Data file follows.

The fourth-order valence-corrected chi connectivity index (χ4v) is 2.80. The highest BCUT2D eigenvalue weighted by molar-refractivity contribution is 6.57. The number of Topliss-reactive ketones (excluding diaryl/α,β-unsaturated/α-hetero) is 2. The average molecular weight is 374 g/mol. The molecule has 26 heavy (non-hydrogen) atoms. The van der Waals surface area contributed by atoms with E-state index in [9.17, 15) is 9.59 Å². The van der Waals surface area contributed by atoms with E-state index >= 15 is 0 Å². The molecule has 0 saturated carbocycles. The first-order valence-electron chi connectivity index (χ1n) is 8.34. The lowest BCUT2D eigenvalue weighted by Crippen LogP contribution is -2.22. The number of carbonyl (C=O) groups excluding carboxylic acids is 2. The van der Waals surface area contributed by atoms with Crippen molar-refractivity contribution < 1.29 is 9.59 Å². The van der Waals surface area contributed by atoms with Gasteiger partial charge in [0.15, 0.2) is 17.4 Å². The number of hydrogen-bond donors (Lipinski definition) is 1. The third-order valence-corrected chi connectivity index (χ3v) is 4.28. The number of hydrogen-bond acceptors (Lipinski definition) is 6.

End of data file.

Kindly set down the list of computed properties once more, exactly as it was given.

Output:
The fourth-order valence-corrected chi connectivity index (χ4v) is 2.80. The highest BCUT2D eigenvalue weighted by molar-refractivity contribution is 6.57. The number of Topliss-reactive ketones (excluding diaryl/α,β-unsaturated/α-hetero) is 2. The average molecular weight is 374 g/mol. The molecule has 26 heavy (non-hydrogen) atoms. The van der Waals surface area contributed by atoms with E-state index in [9.17, 15) is 9.59 Å². The van der Waals surface area contributed by atoms with E-state index >= 15 is 0 Å². The molecule has 0 saturated carbocycles. The first-order valence-electron chi connectivity index (χ1n) is 8.34. The lowest BCUT2D eigenvalue weighted by Crippen LogP contribution is -2.22. The number of carbonyl (C=O) groups excluding carboxylic acids is 2. The van der Waals surface area contributed by atoms with Crippen molar-refractivity contribution < 1.29 is 9.59 Å². The van der Waals surface area contributed by atoms with Gasteiger partial charge in [0.15, 0.2) is 17.4 Å². The number of hydrogen-bond donors (Lipinski definition) is 1. The third-order valence-corrected chi connectivity index (χ3v) is 4.28. The number of hydrogen-bond acceptors (Lipinski definition) is 6.